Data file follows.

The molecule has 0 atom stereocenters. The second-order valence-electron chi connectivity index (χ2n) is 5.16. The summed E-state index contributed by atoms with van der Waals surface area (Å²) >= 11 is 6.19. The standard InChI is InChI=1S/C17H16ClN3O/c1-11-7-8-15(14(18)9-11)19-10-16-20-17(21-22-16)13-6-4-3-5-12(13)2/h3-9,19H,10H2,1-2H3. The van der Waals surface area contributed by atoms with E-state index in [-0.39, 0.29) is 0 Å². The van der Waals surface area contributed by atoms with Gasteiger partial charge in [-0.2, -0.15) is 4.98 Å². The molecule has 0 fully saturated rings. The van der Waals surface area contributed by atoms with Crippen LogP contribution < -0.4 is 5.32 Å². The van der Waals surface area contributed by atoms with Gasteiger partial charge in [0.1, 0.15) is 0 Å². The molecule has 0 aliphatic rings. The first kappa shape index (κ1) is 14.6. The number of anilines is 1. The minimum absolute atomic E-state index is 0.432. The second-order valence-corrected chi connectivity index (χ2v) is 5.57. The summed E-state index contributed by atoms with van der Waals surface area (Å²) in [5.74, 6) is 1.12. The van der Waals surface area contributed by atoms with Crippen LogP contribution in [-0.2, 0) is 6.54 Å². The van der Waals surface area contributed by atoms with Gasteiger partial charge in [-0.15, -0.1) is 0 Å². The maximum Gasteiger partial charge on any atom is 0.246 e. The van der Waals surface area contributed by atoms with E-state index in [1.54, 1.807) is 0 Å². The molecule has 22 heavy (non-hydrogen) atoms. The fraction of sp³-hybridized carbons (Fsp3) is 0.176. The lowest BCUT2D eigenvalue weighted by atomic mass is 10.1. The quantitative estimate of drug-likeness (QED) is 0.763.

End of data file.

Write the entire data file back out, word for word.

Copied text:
The molecule has 0 atom stereocenters. The second-order valence-electron chi connectivity index (χ2n) is 5.16. The summed E-state index contributed by atoms with van der Waals surface area (Å²) >= 11 is 6.19. The standard InChI is InChI=1S/C17H16ClN3O/c1-11-7-8-15(14(18)9-11)19-10-16-20-17(21-22-16)13-6-4-3-5-12(13)2/h3-9,19H,10H2,1-2H3. The van der Waals surface area contributed by atoms with E-state index in [-0.39, 0.29) is 0 Å². The van der Waals surface area contributed by atoms with Gasteiger partial charge in [-0.2, -0.15) is 4.98 Å². The molecule has 0 fully saturated rings. The van der Waals surface area contributed by atoms with Crippen LogP contribution < -0.4 is 5.32 Å². The van der Waals surface area contributed by atoms with Gasteiger partial charge in [0.1, 0.15) is 0 Å². The molecule has 0 aliphatic rings. The first kappa shape index (κ1) is 14.6. The number of anilines is 1. The minimum absolute atomic E-state index is 0.432. The second-order valence-corrected chi connectivity index (χ2v) is 5.57. The summed E-state index contributed by atoms with van der Waals surface area (Å²) in [5.74, 6) is 1.12. The van der Waals surface area contributed by atoms with Crippen LogP contribution in [-0.2, 0) is 6.54 Å². The van der Waals surface area contributed by atoms with Gasteiger partial charge in [-0.15, -0.1) is 0 Å². The maximum Gasteiger partial charge on any atom is 0.246 e. The van der Waals surface area contributed by atoms with E-state index in [1.54, 1.807) is 0 Å². The molecule has 22 heavy (non-hydrogen) atoms. The fraction of sp³-hybridized carbons (Fsp3) is 0.176. The lowest BCUT2D eigenvalue weighted by atomic mass is 10.1. The quantitative estimate of drug-likeness (QED) is 0.763.